Accelerations at the front of the peloton caused a steady stream of riders to be dropped off the rear. The highest profile of these was Stefan Schumacher (Germany) who abandoned soon after.
A series of unsuccessful attacks followed until Thomas Lövkvist (Sweden), Rigoberto Uran (Colombia) and Johan Van Summeren (Belgium) managed to make contact with the leading duo to make five up front.
Sastre put in some incredible turns on the front of the peloton for Team Spain and before too long, it pulled the five back. There then followed more attacks until a solo attack from Christian Pfannberger (Austria) saw him cross the line and take the bell alone. However, the leaders pulled him in soon after. Cadel Evans (Australia) attacked with19 kilometres to go and pulled a group of around 15 with him.
Constant aggression from Andy Schleck (Luxembourg) took Davide Rebellin (Italy), Samuel Sánchez (Spain), Michael Rogers (Australia) and Alexandr Kolobnev (Russia) with him and the five riders broke clear.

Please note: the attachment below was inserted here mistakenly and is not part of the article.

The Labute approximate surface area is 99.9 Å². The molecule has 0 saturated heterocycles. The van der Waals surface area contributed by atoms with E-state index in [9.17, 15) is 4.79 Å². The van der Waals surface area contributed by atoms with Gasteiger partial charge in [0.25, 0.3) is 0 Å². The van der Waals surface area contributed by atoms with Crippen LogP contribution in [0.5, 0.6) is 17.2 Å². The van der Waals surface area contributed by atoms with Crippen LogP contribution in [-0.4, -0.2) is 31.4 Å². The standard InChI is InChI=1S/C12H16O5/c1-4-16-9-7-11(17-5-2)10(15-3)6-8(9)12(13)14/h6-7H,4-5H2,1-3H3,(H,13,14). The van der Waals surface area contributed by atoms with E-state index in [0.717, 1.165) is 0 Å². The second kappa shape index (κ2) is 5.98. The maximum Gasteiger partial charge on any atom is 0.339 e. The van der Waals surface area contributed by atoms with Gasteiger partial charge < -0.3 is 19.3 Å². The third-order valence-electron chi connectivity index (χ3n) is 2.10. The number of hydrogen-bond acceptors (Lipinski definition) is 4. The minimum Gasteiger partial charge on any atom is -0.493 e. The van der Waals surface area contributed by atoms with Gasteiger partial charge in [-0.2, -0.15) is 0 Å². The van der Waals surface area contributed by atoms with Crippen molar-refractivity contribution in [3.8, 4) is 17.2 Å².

On the final time up the lap's main climb another attack from Schleck distanced Kolobnev and Rogers and the remaining trio looked to have the podium sewn up between them.
Inside the last few kilometres, Kolobnev and Rogers continued to chase, refusing to give up and were – second by second – drawing the leaders back. Suddenly they were joined by Fabian Cancellara (Switzerland) who had attacked out of the following group and with his efforts the three became six up front.
As the sextet rounded the final bend to take the uphill finish Kolobnev – arguably, the fastest finisher amongst them – led out, but it was clear that his chasing efforts had taken too much out of him. Rebellin and an even faster Sánchez overtook him with around 150 metres to go.
Sánchez took the sprint – and the gold medal – from Rebellin and Cancellara, with Kolobnev in fourth and Schleck rewarded for all his aggression with just fifth. Rogers completed the group and Santiago Botero (Colombia) led the main group home some 12 seconds later.
For a thumbnail gallery of these images, click here
Images by Jean-François Quénet